Bold Predictions for the MLB Winter Meetings
Although the frenzy of free agency has turned into a wait-until-February subject, Major League Baseball's winter meetings are a source of trades, rumors and more.
This year, executives will convene in San Diego from Monday through Thursday for the annual convention. Fans and most media, however, are largely interested in the transactions that can emerge from having general managers and agents in one place.
And unlike the last two years, it seems there is real potential for a blockbuster deal or marquee free-agent signing.
What might happen during the 2019 winter meetings? Bleacher Report is taking a carefully considered crack at some predictions.
Cubs Trade for Whit Merrifield
Throw on Chicago sports radio for Cubs talk and you'll regularly hear complaints about the lack of a leadoff hitter since Dexter Fowler joined the rival St. Louis Cardinals after the 2016 season in which he had an .840 OPS.
It's all completely justified, too.
Last season, the Cubs' leadoff hitters posted a miserable combined .212 average and .294 on-base percentage. For a club with World Series dreams and superstars Kris Bryant and Anthony Rizzo deeper in the lineup, that's simply unacceptable.
Whit Merrifield could eliminate those problems. Though he'll be 31 next season, he has a team-friendly contract ($16.25 million through 2023, per Spotrac) and a .303 average with a .358 OBP over the last two years. Plus, he can play second base and as a corner outfielder.
Plenty of fans on the North Side are optimistic about Ian Happ and Nico Hoerner, but Merrifield is the best answer right now. He's worth the price, especially if the Royals are interested in Kyle Schwarber, a power bat but a poor defender.
Blake Treinen Heads to New York—but Not the Yankees
Ken Rosenthal of The Athletic reported the Oakland Athletics were looking to shed Blake Treinen's salary, and he was correct. The team decided not to offer a contract and turned him loose in free agency.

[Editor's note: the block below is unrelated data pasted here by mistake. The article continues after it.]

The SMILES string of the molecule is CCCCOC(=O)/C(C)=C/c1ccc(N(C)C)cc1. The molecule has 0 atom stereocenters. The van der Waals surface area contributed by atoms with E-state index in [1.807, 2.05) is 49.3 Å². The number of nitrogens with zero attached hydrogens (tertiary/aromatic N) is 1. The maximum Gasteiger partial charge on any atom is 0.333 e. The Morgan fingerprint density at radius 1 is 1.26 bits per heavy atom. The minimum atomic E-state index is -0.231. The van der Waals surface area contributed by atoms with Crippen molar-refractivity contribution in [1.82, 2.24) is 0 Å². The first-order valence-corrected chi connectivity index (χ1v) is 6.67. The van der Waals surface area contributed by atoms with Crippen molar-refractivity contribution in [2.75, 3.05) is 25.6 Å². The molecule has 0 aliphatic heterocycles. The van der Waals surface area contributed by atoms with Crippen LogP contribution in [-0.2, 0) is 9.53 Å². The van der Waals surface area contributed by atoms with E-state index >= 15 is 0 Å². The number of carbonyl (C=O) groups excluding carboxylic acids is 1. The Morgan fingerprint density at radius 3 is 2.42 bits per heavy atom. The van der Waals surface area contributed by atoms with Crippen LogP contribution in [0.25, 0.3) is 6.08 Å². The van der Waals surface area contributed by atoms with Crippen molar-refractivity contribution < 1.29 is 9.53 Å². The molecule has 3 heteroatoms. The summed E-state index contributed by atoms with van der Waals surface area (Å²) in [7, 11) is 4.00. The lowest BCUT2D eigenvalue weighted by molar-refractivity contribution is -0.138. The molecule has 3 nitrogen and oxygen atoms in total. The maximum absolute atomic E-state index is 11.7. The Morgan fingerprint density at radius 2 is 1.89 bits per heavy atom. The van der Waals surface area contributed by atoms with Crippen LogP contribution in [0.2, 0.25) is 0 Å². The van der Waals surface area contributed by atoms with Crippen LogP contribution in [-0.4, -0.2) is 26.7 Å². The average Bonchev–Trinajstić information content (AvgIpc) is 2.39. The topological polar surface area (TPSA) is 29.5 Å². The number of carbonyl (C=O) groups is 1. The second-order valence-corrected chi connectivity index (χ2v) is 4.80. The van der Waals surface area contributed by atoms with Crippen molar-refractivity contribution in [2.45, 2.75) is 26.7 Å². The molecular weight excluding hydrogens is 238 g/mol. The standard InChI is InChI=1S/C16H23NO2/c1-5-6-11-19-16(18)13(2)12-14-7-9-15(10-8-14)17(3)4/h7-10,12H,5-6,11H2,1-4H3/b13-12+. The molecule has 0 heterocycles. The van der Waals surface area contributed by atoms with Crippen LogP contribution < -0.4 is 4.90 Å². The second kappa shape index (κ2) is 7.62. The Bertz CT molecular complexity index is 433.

The 2018 All-Star might not need to wait long to sign a deal.
That's partly because the New York Mets may be desperate to upgrade their pitching staff. Their bullpen posted the MLB's sixth-worst ERA last season. And after watching lefties Will Smith and Drew Pomeranz sign elsewhere while losing Zack Wheeler to the Philadelphia Phillies, the Mets are running thin on options.
Like current Mets closer Edwin Diaz, Treinen followed a superb 2018 with a mediocre-to-bad 2019. But if he signs a deal and both players bounce back, New York could have a terrific combination at the end of games next season.
White Sox Snag Dallas Keuchel
Dallas Keuchel served an important role for the Atlanta Braves in 2019 as the veteran leader of a young rotation. Why not do the same for the Chicago White Sox next season?
Chicago may enter 2020 with Lucas Giolito, Dylan Cease, Reynaldo Lopez and Michael Kopech in rotation spots. While an enticing group, that staff would benefit from the reliable presence Keuchel can provide. He posted a 3.75 ERA in 112.2 innings with Atlanta.
And he won't break the bank, either.
The White Sox offered $120 million for Zack Wheeler, per Bob Nightengale of USA Today, so they have money to spend. Gerrit Cole is the dream addition, but securing Keuchel for three seasons with an average annual value in the neighborhood of $15 million is reasonable.
Given the youthful talent on this roster, Chicago is ready to contend. But that won't happen without an improved pitching staff.
Yankees Add Hyun-Jin Ryu
Similar to the White Sox, the New York Yankees are eyeing Cole. He is, without question, the grand free-agency prize.